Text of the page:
Sneddon Stays for Now as Defense Outlines his Misconduct – MJEOL Bullet #215 In court documents released November 2 2004, the defense replies to the prosecution’s opposition for recusal of the Santa Barbara District Attorney’s office. The defense rips into the arguments made by prosecutors in their Reply to the District Attorney’s Opposition to Motion for Recusal of Santa Barbara County District Attorney’s Office Pursuant to Penal Code 1424. The current judge in the “case”, not surprisingly, didn’t kick Sneddon off the “case” with his latest ruling. But this judge has made some questionable decisions already, so most saw him siding with prosecutors again as no surprise. But why did the defense want these prosecutors off the “case”? Their own actions are enough to get them tossed, many observers say. The defense says prosecutors don’t have a “personal” right to prosecute Jackson. They emphasize the fact that as a result of the 1993 investigation, two grand juries didn’t had down an indictment against Jackson. They also talk about the “more than sufficient” evidence which shows the prosecution’s bias. Defense attorneys say a prosecutor has an obligation to pursue cases in a fair manner, and that any deviation from this obligation should result in the removal of the prosecutor(s). They also talk about neutrality (or lack thereof) and the DA’s obvious bias:

This is a matter that has to be examined in an objective fashion by a neutral trial judge. Unfortunately from a neutral vantage point there is no question that the District Attorney crossed the line so many times during the course of this case that more than the required “reasonable possibility” exits. So be it. If Mr. Jackson ought to be prosecuted, the Attorney General will step in and do so but the Santa Barbara District Attorney should step down. (see Defense’s Reply to DA’s Opposition to Motion for Recusal pg 2)

The defense brings up a point that many observers have touched on by reading the current Judge’s recent decisions. They say it’s not the court’s job to clean-up the mess made by prosecutors or to apologize for prosecutor’s behavior. From the motion:

The Court, of course, should not be asked by the prosecution to be an apologist for the prosecutors actions, nor should they ask the Court to turn a blind eye to the obvious. The Court has the duty to “call balls and strikes” without regard to the consequences to who is at bat. (see Defense’s Reply to DA’s Opposition to Motion for Recusal pg 2)

As discussed here earlier, prosecutors did a number of things that were very obvious to most observers. Legal experts and lawyers alike have weighed in on the bias of this prosecutor(s). People like legal analyst Kimberly Guilfoyle Newsom called the DA’s public protests about taking the stand “preposterous.” Then there are others like former prosecutor Eileen Daly who agreed that Sneddon’s conduct concerning the Miller raid was questionable to say the least and may rise to the level of prosecutorial misconduct. The defense highlights this:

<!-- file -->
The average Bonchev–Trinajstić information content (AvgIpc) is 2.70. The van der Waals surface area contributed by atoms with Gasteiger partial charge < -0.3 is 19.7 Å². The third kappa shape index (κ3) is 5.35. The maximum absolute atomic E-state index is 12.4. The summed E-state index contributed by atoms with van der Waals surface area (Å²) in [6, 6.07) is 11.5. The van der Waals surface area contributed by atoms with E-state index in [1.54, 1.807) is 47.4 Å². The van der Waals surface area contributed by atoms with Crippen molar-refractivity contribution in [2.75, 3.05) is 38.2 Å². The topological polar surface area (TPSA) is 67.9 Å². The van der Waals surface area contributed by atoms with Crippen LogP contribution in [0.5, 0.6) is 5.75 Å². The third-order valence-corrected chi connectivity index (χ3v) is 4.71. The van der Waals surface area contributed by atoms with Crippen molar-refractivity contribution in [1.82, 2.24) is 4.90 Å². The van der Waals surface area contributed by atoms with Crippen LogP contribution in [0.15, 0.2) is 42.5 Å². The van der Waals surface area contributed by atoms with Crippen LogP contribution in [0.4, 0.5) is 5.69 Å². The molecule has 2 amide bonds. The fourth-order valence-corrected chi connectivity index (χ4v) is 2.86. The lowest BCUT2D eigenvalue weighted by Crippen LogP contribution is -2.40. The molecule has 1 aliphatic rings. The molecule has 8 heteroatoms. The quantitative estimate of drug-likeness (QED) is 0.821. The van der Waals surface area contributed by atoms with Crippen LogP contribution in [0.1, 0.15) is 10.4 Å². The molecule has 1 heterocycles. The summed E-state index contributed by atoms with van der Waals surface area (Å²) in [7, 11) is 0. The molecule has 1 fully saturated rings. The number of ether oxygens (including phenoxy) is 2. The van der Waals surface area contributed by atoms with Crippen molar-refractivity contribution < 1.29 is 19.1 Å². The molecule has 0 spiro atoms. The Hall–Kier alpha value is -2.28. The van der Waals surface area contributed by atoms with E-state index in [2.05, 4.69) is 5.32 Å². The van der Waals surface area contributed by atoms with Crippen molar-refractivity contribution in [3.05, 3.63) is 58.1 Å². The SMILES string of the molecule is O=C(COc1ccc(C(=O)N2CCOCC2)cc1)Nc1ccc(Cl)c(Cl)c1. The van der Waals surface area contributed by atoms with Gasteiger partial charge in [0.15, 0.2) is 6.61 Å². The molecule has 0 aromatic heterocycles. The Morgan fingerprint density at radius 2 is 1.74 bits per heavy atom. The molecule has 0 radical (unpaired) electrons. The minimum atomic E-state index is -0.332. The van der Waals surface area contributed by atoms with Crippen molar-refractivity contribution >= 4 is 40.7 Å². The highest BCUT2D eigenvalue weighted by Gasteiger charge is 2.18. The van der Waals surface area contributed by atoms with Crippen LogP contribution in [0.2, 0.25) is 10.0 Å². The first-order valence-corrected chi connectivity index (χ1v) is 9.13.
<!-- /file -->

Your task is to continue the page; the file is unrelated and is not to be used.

The facts, obvious to the most casual observer, demonstrate more than a reasonable possibility of bias. This is not a close case. There is more than sufficient evidence to suspect that the District Attorney has a personal bias against Mr. Jackson. (see Defense’s Reply to DA’s Opposition to Motion for Recusal pg 2)

Sneddon’s conduct and failure to “get” Jackson 11 years ago seems to many to be the driving force behind his biased actions in this “case”. Jackson is not requesting the judge to give him a prosecutor who “likes him,” the defense says. They want the Attorney General (AG) to step in. The AG by the way seems to be running away from this “case” like the plague. He does not want it and has filed a motion trying to help prosecutors keep control of it. A copy of that motion, coincidentally (one hopes) had not been given to the defense by November 1 and they need it in order to reply to it. One of the major sticking points involved in this issue is the fact that Sneddon will be a witness in the “case”; a situation in which his bias actions has placed him. Sneddon became a investigator by staking out Miller’s office building in Beverly Hills, taking pictures, looking for Miller’s office, and taking pictures of the roster of occupants in the building. Then he met with the accuser’s mother secretly and without an official sheriff’s deputy or investigator present. There, he did a photo line-up with the accuser’s mother and handled “evidence” (properly) given to him by her. Reportedly, none of this was taped and there were no third parties present. The defense states in no uncertain terms that Sneddon will be a witness in this “case”:

Mr. Sneddon’s active participation in the investigation of Mr. Jackson, without the presence of an investigator, has made him a witness in the case. (Motion for Recusal, pages 6-7) He will be required to testify at trial since ____________ credibility, or lack thereof, is central to both the prosecution’s and defense’s case. (see Defense’s Reply to DA’s Opposition to Motion for Recusal pg 3)